According to the European Commission’s latest forecasts1, the eurozone’s economic expansion will reach 1.6 per cent this year and accelerate to 1.8 per cent in 2018, compared with 1.7 per cent in 2016. This steady but moderate expansion should remain driven by domestic demand. The global economy recorded growth of 3.0 per cent in 2016 and is projected to strengthen this year (+3.4 per cent) and next (+3.6 per cent). After difficult 2016, in which the European economy had to cope with numerous international and domestic challenges including the lowest pace of global and trade growth since 2009, geopolitical tensions, stressed banking sectors, UK’s vote to leave the EU, and a mounting backlash against globalization, has proved to be resilient and has stayed the course of economic growth and job creation. This resilience has been supported by a number of well-known favorable factors, including relatively low oil price, the past depreciation of the euro and a broadly neutral fiscal policy. Private consumption and investments have remained the main growth driver while inflation has returned to the common market and rising debt.
The pace of growth in construction investment is, however, expected to have increased in the euro area in 2016 thanks to low mortgage rates and improved access to loans for house purchases. The recent rise in construction output and house prices also supports the expectation that the adjustment in the housing sector is ending. Investment is expected to accelerate somewhat next year thanks to low financing costs, the improving global demand outlook, high capacity utilization, and recovering profit margins. A growing number of projects approved under the umbrella of the Investment Plan for Europe are also expected to move to the implementation phase, boosting both public and private investment. Private consumption was the principal contributor to growth in 2016 and is expected to remain the main growth driver over the forecast horizon. Households should indeed continue benefitting from employment growth and a rise in compensation, whilst increases in house prices are set to generate positive wealth effects. However, the expected increase in inflation will dampen the growth of real disposable incomes. Household saving rates are expected to remain broadly stable as the pass through to savings of past oil price-related income gains should come to an end, while uncertainty could lead to precautionary savings.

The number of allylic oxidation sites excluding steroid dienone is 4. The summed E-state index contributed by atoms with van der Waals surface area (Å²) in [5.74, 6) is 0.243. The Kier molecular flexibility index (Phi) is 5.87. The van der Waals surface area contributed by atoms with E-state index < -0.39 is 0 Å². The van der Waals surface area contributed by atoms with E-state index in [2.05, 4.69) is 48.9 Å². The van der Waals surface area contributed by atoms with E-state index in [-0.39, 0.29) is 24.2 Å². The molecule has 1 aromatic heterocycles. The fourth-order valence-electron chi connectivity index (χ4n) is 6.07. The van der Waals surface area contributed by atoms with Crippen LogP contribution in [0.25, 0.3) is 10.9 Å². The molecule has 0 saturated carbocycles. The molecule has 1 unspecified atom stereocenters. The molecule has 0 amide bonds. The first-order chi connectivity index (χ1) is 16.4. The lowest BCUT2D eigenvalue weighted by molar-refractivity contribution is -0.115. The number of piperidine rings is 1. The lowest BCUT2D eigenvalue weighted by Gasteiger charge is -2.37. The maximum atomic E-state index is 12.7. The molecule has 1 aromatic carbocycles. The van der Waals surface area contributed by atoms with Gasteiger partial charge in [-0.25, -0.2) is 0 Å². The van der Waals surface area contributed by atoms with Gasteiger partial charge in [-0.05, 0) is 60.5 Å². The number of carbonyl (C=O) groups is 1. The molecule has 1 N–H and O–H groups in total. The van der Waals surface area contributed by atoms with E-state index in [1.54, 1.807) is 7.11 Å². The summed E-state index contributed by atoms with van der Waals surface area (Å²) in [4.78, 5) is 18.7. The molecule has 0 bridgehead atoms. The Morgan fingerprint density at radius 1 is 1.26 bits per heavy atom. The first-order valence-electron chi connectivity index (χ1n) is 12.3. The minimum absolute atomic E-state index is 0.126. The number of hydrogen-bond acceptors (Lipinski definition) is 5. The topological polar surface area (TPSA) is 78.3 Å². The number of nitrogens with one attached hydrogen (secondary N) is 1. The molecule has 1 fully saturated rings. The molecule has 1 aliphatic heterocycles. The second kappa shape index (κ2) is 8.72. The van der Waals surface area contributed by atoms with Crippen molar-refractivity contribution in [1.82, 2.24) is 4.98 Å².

Economic growth in Poland in 2016 slowed down versus the previous year and amounted to about 2.7%, with the final quarter of the year being probably the weakest. The slowdown was primarily due to a reduction in investments, which were undermined by low absorption of EU funds in the interim period. Public infrastructure investments were affected in particular, but private investments decreased as well. Economic growth was also undermined by the weakening of foreign trade, which was caused by a somewhat slower global growth. Private consumption was the main driver of growth, supported by favorable labor market situation and payments under the 500+ child benefit program.